Activating the immune system for therapeutic benefit in cancer has long been a dream of some immunologists, and even a few oncologists. After decades of disappointment, the tide has finally changed due to the success of recent proof-of-concept clinical trials. Most notable has been the ability of the anti-CTLA4 antibody ipilimumab to achieve significant increases in survival of patients with metastatic melanoma, an indication where conventional therapies have failed. Viewed in the context of advances in understanding of how tolerance, immunity, and immunosuppression regulate anti-tumor immune responses together with the advent of targeted therapies, these successes suggest that active immunotherapy represents a path forward to obtaining durable, long-lasting responses in cancer patients.
The passive transfer of anti-cancer monoclonal antibodies and donor T cells in the context of allogeneic bone marrow transplantation are effective treatments for a variety of hematologic and solid malignancies 1. Although not always thought of as “immunotherapy”, the success of these biotherapeutics likely reflects the ability of the donor cells or antibodies to induce an immediate immune reaction against cancer, bypassing a requirement to activate endogenous immunity. These immune treatments have been well established in oncology for several decades, and continued advances in antibody and T cell engineering should further enhance their clinical impact in the years to come (Box 1).
Nine monoclonal antibodies targeting six cancer-associated proteins (Her2/neu, EGFR, VEGF, CD20, CD52, and CD33) are approved for the treatment of solid and hematologic malignancies. In addition to antagonizing oncogenic pathways, these biotherapeutics may act by opsonizing tumor cells and triggering their death or removal by antibody-dependent cellular cytotoxity or phagocytosis 94. Ongoing investigations in murine models and patients raise the possibility that they may also stimulate adaptive immune responses in some settings 95. Recently, the successful conjugation of toxins to antibodies has been achieved, and these have induced clinical responses in patients refractory to the naked antibody 96. The concurrent administration of immunostimulatory cytokines such as IL-2 and GM-CSF may also enhance the efficacy of antibody therapy.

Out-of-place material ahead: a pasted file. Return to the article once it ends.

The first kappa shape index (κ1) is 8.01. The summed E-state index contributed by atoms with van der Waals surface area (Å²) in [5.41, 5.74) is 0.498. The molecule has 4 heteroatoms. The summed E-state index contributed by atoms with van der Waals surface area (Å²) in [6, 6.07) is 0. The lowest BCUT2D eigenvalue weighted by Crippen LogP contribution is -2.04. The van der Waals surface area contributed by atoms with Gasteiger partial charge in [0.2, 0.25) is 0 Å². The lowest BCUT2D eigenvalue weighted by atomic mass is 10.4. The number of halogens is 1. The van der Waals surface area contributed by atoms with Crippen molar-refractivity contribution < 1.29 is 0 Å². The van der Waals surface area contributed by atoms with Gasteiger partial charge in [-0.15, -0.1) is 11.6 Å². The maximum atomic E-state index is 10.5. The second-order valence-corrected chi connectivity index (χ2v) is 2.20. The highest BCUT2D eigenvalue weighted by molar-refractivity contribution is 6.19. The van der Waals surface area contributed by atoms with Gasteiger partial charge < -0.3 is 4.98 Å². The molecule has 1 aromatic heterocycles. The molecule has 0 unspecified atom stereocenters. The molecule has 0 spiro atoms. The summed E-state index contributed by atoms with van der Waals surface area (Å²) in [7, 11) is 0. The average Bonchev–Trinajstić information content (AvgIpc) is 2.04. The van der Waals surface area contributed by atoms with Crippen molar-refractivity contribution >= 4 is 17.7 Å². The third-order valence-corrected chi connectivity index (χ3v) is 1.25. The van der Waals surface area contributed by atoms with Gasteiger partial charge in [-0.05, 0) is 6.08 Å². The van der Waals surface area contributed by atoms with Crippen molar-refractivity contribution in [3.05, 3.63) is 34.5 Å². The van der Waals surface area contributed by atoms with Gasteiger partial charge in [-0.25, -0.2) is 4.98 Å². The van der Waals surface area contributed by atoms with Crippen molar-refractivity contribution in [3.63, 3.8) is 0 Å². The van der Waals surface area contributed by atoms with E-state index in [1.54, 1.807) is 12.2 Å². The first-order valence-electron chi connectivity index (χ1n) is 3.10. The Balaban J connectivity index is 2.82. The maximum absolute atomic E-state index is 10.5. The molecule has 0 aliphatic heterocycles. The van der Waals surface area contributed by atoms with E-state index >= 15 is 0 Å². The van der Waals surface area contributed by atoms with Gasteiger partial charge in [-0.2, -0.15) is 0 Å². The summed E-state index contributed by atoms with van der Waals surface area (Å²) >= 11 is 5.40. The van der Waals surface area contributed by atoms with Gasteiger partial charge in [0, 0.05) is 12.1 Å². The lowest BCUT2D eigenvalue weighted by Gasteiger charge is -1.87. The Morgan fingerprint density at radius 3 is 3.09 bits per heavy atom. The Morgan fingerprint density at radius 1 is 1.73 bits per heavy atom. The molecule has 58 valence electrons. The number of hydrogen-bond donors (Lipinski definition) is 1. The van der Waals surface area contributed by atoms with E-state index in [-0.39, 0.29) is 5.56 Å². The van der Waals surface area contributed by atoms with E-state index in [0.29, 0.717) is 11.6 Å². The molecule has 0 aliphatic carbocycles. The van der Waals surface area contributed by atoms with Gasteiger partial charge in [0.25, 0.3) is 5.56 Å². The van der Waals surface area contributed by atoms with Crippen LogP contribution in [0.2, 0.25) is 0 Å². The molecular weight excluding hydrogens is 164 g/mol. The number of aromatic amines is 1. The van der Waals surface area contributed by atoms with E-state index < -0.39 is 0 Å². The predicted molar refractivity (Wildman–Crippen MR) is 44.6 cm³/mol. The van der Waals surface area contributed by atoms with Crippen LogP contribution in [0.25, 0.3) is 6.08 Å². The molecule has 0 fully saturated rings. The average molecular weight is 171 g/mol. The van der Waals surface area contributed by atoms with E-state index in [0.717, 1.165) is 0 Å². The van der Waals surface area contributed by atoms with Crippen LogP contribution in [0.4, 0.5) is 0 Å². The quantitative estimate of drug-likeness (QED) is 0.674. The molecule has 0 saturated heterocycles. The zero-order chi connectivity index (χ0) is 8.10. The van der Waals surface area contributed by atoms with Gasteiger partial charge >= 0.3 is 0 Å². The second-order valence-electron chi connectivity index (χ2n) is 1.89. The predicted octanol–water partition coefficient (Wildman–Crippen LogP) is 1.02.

Allogeneic bone marrow transplantation and the infusion of donor lymphocytes can be highly effective therapy for some leukemias and lymphomas 24. The graft-versus-leukemia effects involve direct killing of tumor cells by donor lymphocytes, together with the subsequent induction of broader innate and adaptive reactions. Based on these clinical benefits, many groups are exploring the use of adoptive T cell therapy in the autologous setting. Promising strategies include the use of lymphodepletion prior to T cell infusion, and the engineering of new T cell specificities with chimeric antigen receptors 97.
Other immune treatments that have received FDA approval include recombinant cytokines, such as interleukin-2 (IL-2, Proleukin), which is used for melanoma and renal cell cancer (RCC). Response rates are low (~15%) and the significant risk of serious systemic inflammation requires administration as an in-patient. Interferon-alpha is another agent that gained approval for “immunologic cancers” (ie melanoma, RCC). Although also associated with low response rates and high dose toxicity, a small subset of melanoma patients who are also pre-disposed to autoimmunity has been shown to exhibit impressive responses in survival 98. It has been difficult to pre-identify these patients, however, limiting the utility of the approach. Yet, when seen, responses are durable, suggesting they reflect active anti-tumor immunity.
In contrast to these passive immunotherapy strategies, the active stimulation of specific and durable anti-tumor immunity has proved elusive. In 1891, a young New York surgeon named William Coley began intratumoral injections of live or inactivated Streptococcus pyrogenes and Serratia marscescens in an effort to reproduce the spontaneous remissions of sarcomas observed in rare cancer patients who had developed erysipelas 2. Given Elie Metchnikoff’s contemporaneous work demonstrating the immune system’s ability to cause inflammation and destroy invading bacteria, “Coley’s toxins” made sense by acting to stimulate anti-bacterial phagocytes that might also kill bystander tumor cells. Some significant responses were recorded over the ensuing 40 years, but successes were sporadic, difficult to reproduce, and not obtained in a scientifically rigorous fashion. One notable exception was in superficial bladder cancer, where the intravesical injection of live bacilli Calmette-Guérin (BCG) after surgical resection was shown to prolong patient survival 3. Other than this particular clinical setting, the approach was never embraced by oncologists who, instead, continued to rely on surgery and increasingly on effective new methods such as radiation therapy and ultimately chemotherapy. Coley’s strategy was further discounted due to the very real risks associated with the administration of infectious or at least pyrogenic agents to already weakened cancer patients, ironic given the trauma associated with the treatments that did come into common use. Thus began the history of cancer immunotherapy. Before continuing with the story, however, it will be useful to summarize what must happen to elicit protective immune responses to cancer, and why overcoming these barriers has been so difficult.